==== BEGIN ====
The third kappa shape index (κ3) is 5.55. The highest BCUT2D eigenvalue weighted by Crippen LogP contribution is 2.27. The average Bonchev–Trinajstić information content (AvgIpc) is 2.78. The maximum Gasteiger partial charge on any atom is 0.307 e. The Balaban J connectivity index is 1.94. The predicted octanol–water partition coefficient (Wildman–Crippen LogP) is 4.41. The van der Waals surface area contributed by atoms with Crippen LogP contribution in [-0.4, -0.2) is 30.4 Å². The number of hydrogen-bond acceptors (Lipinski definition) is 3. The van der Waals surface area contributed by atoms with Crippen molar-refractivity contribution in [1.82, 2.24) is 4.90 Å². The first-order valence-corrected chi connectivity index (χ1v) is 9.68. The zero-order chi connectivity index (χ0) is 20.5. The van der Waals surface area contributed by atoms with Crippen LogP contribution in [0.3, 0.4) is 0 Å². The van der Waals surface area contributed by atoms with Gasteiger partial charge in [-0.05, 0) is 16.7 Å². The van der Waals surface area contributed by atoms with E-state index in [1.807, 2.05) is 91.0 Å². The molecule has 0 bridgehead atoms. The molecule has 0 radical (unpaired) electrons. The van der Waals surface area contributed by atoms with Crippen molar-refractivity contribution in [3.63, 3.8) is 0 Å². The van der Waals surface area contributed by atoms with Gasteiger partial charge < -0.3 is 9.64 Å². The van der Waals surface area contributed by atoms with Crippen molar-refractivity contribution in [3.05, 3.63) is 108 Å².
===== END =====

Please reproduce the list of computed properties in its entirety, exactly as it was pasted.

The third kappa shape index (κ3) is 5.55. The highest BCUT2D eigenvalue weighted by Crippen LogP contribution is 2.27. The average Bonchev–Trinajstić information content (AvgIpc) is 2.78. The maximum Gasteiger partial charge on any atom is 0.307 e. The Balaban J connectivity index is 1.94. The predicted octanol–water partition coefficient (Wildman–Crippen LogP) is 4.41. The van der Waals surface area contributed by atoms with Crippen LogP contribution in [-0.4, -0.2) is 30.4 Å². The number of hydrogen-bond acceptors (Lipinski definition) is 3. The van der Waals surface area contributed by atoms with Crippen molar-refractivity contribution in [1.82, 2.24) is 4.90 Å². The first-order valence-corrected chi connectivity index (χ1v) is 9.68. The zero-order chi connectivity index (χ0) is 20.5. The van der Waals surface area contributed by atoms with Crippen LogP contribution in [0.3, 0.4) is 0 Å². The van der Waals surface area contributed by atoms with Gasteiger partial charge in [-0.05, 0) is 16.7 Å². The van der Waals surface area contributed by atoms with E-state index in [1.807, 2.05) is 91.0 Å². The molecule has 0 bridgehead atoms. The molecule has 0 radical (unpaired) electrons. The van der Waals surface area contributed by atoms with Crippen molar-refractivity contribution in [3.63, 3.8) is 0 Å². The van der Waals surface area contributed by atoms with Gasteiger partial charge < -0.3 is 9.64 Å². The van der Waals surface area contributed by atoms with Crippen molar-refractivity contribution in [3.05, 3.63) is 108 Å².